Note: This ballot was opened for revision 15 and is now closed.
Summary: Needs a YES. Has enough positions to pass.
The document does not include the standard phrase about keywords required by
RFC 2119. The replacement phrase in the introduction does not mention for
example 'MUST NOT' although there are a number of instances of 'MUST NOT' in
I found this document to be at some times very specific (section 9.2 laying
IANA considerations for Class Names and IDs) and at other times very abstract.
For example when introducing the ID space referred to here in section 3 it is
identified as "global within the Network Element and may be issued by IANA." If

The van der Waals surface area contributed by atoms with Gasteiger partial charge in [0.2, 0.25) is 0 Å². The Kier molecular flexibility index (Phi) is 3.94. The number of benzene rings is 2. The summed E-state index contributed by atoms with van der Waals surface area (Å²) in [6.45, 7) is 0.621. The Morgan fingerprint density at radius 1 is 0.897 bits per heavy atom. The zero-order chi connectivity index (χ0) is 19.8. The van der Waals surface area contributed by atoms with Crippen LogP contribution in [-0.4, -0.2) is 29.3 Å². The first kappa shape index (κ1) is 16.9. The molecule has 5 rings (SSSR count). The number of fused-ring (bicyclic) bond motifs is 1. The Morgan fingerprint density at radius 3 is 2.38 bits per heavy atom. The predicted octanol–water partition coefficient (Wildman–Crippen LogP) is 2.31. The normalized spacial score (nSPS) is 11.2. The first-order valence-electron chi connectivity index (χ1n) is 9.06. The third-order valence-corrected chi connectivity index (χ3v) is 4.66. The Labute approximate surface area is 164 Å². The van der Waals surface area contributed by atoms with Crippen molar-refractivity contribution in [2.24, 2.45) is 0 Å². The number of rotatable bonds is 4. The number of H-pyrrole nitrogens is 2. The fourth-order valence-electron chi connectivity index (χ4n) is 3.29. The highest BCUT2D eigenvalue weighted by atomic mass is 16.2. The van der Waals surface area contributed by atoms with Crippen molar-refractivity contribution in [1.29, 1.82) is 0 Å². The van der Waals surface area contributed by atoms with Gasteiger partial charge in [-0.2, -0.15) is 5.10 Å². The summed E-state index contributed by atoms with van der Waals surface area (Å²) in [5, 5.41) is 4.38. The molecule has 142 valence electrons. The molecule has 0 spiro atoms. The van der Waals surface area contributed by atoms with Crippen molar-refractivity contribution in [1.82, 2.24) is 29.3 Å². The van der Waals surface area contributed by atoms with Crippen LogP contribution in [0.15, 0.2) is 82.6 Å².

the ID is global only within the NE, why do they need to be issued by IANA?
And, if they do need to be unique outside the NE, why only a "may" here?
The document itself is a nice object-oriented model of how someone might
conceptualize a router design. As such, it is well-written and does as good a
job as anyone might be asked to do. However, it is the same level of
abstraction that helps to make this document possible, which also makes me
wonder if we will ever see truly independent and interoperable models,
protocols, hardware, FEs, LFBs, etc. for any of this (or enough to matter
beyond an academic exercise). I see no reason to hold up this document in
particular at this stage, but in general I believe the IESG needs to take a
hard look at the work in the WG and question whether it will be able to achieve
(The security considerations includes a reference that is inconsistent with the
surrounding text. The text refers to RFC 3746, which is reference  but 
is the reference that is included in the text. )